But Representative Madison Cawthorn crumbled under the weight of repeated scandals and blunders. He was ousted in his May 17 primary, a stinging rejection of a Trump-endorsed candidate. Voters chose Chuck Edwards, a state senator, in the crowded primary.

Credit…Maddie McGarvey for The New York Times

Victories in Ohio

Senate candidate J. D. Vance won his hard-fought primary over a field of well-funded candidates, nearly all of whom pitched themselves as Trump-like Republicans. Mr. Vance, an author and venture capitalist, had transformed himself from a self-described “never Trump guy” in 2016 to an “America First” candidate in 2022. His long-shot campaign financially benefited from heavy spending by his former boss Peter Thiel, a billionaire founder of PayPal.

Max Millera former Trump aide who denied assault allegations from an ex-girlfriend and was later endorsed by Mr. Trump, won his House primary after two other Republican incumbents there opted not to run. Representative Anthony Gonzalez, who had voted to impeach Mr. Trump, retired after just two terms. Representative Bob Gibbs, a Trump supporter, dropped out after his district was redrawn late in the campaign, pitting him against Mr. Miller.

Mr Trump also endorsed Madison Gesiotto Gilbert, a lawyer and former beauty queen who had been a surrogate for his presidential campaign. She won a seven-way primary for an open congressional seat being vacated by Representative Tim Ryan, a Democrat running for Senate.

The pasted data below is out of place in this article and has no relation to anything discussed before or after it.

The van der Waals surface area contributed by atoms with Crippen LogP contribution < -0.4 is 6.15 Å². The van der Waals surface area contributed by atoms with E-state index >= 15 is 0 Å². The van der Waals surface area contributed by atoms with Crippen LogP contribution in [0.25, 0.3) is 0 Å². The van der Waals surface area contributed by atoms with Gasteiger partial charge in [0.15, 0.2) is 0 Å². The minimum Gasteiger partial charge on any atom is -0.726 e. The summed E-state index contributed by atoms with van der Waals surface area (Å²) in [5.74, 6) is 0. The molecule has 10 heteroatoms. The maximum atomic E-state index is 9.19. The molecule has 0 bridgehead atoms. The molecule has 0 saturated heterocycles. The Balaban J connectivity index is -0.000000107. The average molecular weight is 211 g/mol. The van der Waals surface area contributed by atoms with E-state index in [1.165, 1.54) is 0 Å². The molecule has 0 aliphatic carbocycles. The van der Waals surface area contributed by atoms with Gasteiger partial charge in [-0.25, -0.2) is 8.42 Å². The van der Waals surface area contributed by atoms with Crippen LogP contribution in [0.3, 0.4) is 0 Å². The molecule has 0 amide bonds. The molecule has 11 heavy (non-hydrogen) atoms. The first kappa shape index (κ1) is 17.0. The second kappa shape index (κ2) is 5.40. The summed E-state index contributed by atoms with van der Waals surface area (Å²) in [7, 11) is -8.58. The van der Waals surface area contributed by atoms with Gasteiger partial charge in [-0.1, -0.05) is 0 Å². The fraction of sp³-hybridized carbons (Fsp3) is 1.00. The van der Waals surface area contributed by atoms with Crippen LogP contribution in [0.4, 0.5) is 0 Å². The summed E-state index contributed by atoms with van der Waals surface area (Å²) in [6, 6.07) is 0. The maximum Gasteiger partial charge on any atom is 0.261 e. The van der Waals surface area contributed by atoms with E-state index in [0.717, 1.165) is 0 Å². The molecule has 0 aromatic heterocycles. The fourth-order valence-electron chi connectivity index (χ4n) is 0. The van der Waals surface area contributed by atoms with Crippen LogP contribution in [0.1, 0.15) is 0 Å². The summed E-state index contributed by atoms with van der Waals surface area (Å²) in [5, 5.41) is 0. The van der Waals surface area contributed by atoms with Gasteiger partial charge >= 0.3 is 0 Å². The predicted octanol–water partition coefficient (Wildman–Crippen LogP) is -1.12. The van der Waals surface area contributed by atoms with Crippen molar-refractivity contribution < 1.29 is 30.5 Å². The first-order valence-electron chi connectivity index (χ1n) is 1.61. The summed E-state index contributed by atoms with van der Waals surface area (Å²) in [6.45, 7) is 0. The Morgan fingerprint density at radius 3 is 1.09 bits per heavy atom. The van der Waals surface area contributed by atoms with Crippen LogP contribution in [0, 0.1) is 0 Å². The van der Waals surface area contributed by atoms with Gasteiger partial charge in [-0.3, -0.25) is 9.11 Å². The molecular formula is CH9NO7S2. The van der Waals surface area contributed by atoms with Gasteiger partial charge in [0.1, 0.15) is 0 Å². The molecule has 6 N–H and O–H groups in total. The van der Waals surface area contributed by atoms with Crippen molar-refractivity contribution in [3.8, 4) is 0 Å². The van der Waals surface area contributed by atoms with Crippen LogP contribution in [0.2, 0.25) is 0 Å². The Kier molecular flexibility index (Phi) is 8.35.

Credit…Stefani Reynolds for The New York Times

A win in West Virginia

In an incumbent-on-incumbent House primary, Representative Alex Mooney prevailed over Representative David McKinley in a newly drawn congressional district that largely overlaps with the one Mr. McKinley represented for more than a decade.

Mr. Trump’s endorsement was seen as the decisive factor in the race, in which Mr. Mooney attacked Mr. McKinley for supporting President Biden’s infrastructure spending agenda, and for voting to create the committee investigating the Jan. 6 attack on the Capitol by supporters of Mr Trump.

Credit…Walker Pickering for The New York Times

A loss in Nebraska

Charles W Herbstera wealthy agribusiness executive, lost his three-way primary to Jim Pillen, a University of Nebraska regent who was supported by Gov. Pete Ricketts, who had long clashed with Trump and is term-limited.

Mr. Herbster had yoked his identity to Mr. Trump’s, styling himself as a brash political outsider taking on the “swamp” of Lincoln, the state’s capital. Mr. Trump endorsed Mr. Herbster, a longtime financial supporter, last year. Late in the campaign, Mr. Herbster was accused of groping several women. Mr. Herbster denied the accusations, saying they were orchestrated by his political rivals. Mr. Trump then held a rally for him.

Credit…Grant Hindsley for The New York Times

And another loss in Idaho

Gov. Brad Little of Idaho overcame Mr. Trump’s endorsement of the state’s lieutenant governor, Janice McGeachinwho was challenging him in the Republican primary.

Ms. McGeachin, who made headlines for defying Mr. Little’s pandemic ordershad sought to win over ultraconservatives in the deep-red state that Mr. Trump overwhelmingly carried in 2016 and 2020. But she appeared to muster less than 30 percent of the vote in Idaho, which holds separate primaries for governor and lieutenant governor — the genesis of the strained pairing.